Emphasizing a diverse bench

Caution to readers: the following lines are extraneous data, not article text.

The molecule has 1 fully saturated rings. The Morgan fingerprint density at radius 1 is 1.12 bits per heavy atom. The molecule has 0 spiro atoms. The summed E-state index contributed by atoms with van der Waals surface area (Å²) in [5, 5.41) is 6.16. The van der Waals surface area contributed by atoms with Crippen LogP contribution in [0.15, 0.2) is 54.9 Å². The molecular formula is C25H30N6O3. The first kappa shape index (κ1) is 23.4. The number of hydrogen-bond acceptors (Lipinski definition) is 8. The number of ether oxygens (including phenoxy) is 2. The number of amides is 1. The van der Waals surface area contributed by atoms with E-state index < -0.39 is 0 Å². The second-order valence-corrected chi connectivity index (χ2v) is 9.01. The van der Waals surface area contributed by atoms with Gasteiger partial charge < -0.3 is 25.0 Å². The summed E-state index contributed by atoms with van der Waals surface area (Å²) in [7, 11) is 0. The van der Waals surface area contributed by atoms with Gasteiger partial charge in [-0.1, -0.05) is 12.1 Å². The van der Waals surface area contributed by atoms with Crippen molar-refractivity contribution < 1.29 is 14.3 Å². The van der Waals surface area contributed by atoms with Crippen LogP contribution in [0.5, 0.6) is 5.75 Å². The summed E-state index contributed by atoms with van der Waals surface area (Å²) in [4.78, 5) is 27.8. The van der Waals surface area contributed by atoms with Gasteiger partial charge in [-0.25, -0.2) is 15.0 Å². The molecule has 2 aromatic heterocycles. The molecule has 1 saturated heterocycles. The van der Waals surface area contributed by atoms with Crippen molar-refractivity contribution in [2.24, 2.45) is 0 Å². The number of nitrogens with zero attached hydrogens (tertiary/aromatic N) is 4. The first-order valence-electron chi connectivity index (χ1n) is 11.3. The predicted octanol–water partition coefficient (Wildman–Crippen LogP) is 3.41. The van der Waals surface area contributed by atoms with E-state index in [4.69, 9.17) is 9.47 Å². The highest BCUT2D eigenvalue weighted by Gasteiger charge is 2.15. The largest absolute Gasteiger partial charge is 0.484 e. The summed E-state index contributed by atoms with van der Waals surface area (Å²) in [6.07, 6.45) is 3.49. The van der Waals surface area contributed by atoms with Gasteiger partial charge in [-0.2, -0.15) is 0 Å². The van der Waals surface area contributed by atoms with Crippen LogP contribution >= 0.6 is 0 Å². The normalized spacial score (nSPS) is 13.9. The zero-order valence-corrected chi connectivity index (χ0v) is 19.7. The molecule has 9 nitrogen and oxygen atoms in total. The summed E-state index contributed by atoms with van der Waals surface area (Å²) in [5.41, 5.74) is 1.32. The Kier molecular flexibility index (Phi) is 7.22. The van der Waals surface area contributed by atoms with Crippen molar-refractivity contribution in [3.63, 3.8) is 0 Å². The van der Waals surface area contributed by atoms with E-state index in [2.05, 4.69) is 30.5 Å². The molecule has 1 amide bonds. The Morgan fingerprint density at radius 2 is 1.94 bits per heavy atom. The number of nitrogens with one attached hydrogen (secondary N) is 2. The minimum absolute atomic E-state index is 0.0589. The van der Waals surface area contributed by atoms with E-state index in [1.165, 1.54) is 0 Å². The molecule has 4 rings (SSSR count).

first_imgEmphasizing a diverse bench Emphasizing a diverse bench Mark D. Killian Managing Editor Gov. Jeb Bush says there is a need for greater judicial diversity on Florida’s bench and asked newly appointed members of the state’s judicial nominating commissions to consider diversity when nominating candidates for judgeships. Bush made those comments at a day-long training session for new JNC commissioners in Tallahassee August 14. Linda Sweeting, of Ft. Lauderdale and a member of the Bar’s JNC Procedures Committee, has studied gender, racial, and ethnic balance in Florida courts and told the commissioners it is up to them to nominate more blacks, Hispanics, and women. “Why is diversity important?” Sweeting asked. “Because many studies show it all boils down to the public’s perception of fairness. That is why we are still discussing diversity.” Sweeting said Gov. Bush has done much to help diversify Florida’s courts. She said of Bush’s 104 judicial appointments, 27.9 percent have been women, 13.4 percent have been African American, and 11.6 have been Hispanic. “Clearly, Gov. Bush has furthered the work in diversifying our judiciary,” Sweeting said, adding, however, “the obstacles we face in achieving diversity are great.” One reason is that the population of the state as a whole is much more diverse than the lawyer pool from which judges are chosen. While only 65.4 percent of Florida’s population is white, 89 percent of The Florida Bar is white, Sweeting said. However, she said, the makeup of Florida’s judges breaks down very similarly to that of the Bar. Eighty-nine percent of the state’s judges are white, equal to that of the Bar. Sweeting said the number of black judges actually exceeds their representation in the Bar. While 6.7 percent of Florida’s judges are African American, only 2 percent of Bar members are black. Hispanic judges now make up 5.5 percent of the judiciary compared with 8 percent of the Bar, and 24 percent of the judges are women, compared with 28 percent of the Bar. Sweeting also noted that while the number of Hispanic lawyers continues to grow, the percentage of black lawyers in Florida has stagnated at 2 percent over the past several years. “The demographics of the Bar somewhat limit our efforts at diversity, and therein lies the dilemma,” Sweeting said. Sweeting also found 47 percent of the judicial nominating slates sent to Bush by the JNCs to fill the 104 vacant judgeships he has filled were made up of entirely white nominees, and almost 20 percent of those contained only white male nominees. Sweeting, however, was quick to note that that’s not to say Bush always appoints minorities when given the chance. “Even in instances where Gov. Bush has been given a diverse slate of nominees he has not always made the minority appointment or always made the female appointment,” Sweeting said. “So it is clear that he is not set in filling a quota — as some people have criticized. He is looking for the most qualified candidates.” Sweeting said the 11th Circuit in Dade County has the lowest percentage of white male judges at 44 percent, while the Third Circuit in rural North Florida has a 100-percent white male bench. Eleven of the 20 circuits have no Hispanic judges, and three of the 20 circuits have no black judges, she added. “I encourage you or even challenge you to ask yourselves why and what can you do to affect change,” Sweeting said, adding that the state is becoming more diverse every year. “Do not perpetuate the status quo. Your role is critical. The opportunity is great.” September 1, 2001 Managing Editor Regular Newslast_img

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